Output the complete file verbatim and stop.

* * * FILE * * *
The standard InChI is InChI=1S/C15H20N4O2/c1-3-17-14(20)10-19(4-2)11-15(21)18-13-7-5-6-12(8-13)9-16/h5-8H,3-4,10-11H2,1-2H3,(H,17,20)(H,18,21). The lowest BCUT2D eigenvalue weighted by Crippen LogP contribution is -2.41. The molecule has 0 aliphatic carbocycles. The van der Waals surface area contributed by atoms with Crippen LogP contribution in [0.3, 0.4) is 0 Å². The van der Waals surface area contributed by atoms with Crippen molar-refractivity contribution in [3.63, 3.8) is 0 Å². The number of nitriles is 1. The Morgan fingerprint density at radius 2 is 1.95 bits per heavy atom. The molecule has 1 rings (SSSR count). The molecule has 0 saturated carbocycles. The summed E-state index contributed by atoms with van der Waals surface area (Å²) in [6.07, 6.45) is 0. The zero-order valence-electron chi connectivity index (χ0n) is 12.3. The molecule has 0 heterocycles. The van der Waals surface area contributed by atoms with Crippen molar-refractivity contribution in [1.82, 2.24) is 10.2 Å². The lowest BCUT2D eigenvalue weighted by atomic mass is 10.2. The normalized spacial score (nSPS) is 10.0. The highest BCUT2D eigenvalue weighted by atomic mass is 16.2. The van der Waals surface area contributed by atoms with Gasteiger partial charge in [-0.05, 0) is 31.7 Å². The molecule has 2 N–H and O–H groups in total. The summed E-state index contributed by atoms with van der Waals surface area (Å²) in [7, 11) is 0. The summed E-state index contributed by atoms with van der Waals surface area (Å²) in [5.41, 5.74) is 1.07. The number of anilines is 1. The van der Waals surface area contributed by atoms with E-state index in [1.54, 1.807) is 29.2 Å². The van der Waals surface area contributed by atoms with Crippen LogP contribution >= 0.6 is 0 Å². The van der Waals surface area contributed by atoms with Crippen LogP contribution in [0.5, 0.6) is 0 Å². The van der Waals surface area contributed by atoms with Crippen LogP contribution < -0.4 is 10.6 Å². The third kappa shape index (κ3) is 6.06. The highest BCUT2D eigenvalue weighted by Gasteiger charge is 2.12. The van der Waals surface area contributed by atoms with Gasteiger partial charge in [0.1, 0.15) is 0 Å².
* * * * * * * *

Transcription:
The standard InChI is InChI=1S/C15H20N4O2/c1-3-17-14(20)10-19(4-2)11-15(21)18-13-7-5-6-12(8-13)9-16/h5-8H,3-4,10-11H2,1-2H3,(H,17,20)(H,18,21). The lowest BCUT2D eigenvalue weighted by Crippen LogP contribution is -2.41. The molecule has 0 aliphatic carbocycles. The van der Waals surface area contributed by atoms with Crippen LogP contribution in [0.3, 0.4) is 0 Å². The van der Waals surface area contributed by atoms with Crippen molar-refractivity contribution in [3.63, 3.8) is 0 Å². The number of nitriles is 1. The Morgan fingerprint density at radius 2 is 1.95 bits per heavy atom. The molecule has 1 rings (SSSR count). The molecule has 0 saturated carbocycles. The summed E-state index contributed by atoms with van der Waals surface area (Å²) in [6.07, 6.45) is 0. The zero-order valence-electron chi connectivity index (χ0n) is 12.3. The molecule has 0 heterocycles. The van der Waals surface area contributed by atoms with Crippen molar-refractivity contribution in [1.82, 2.24) is 10.2 Å². The lowest BCUT2D eigenvalue weighted by atomic mass is 10.2. The normalized spacial score (nSPS) is 10.0. The highest BCUT2D eigenvalue weighted by atomic mass is 16.2. The van der Waals surface area contributed by atoms with Gasteiger partial charge in [-0.05, 0) is 31.7 Å². The molecule has 2 N–H and O–H groups in total. The summed E-state index contributed by atoms with van der Waals surface area (Å²) in [7, 11) is 0. The summed E-state index contributed by atoms with van der Waals surface area (Å²) in [5.41, 5.74) is 1.07. The number of anilines is 1. The van der Waals surface area contributed by atoms with E-state index in [1.54, 1.807) is 29.2 Å². The van der Waals surface area contributed by atoms with Crippen LogP contribution >= 0.6 is 0 Å². The van der Waals surface area contributed by atoms with Crippen LogP contribution in [0.5, 0.6) is 0 Å². The van der Waals surface area contributed by atoms with Crippen LogP contribution < -0.4 is 10.6 Å². The third kappa shape index (κ3) is 6.06. The highest BCUT2D eigenvalue weighted by Gasteiger charge is 2.12. The van der Waals surface area contributed by atoms with Gasteiger partial charge in [0.1, 0.15) is 0 Å².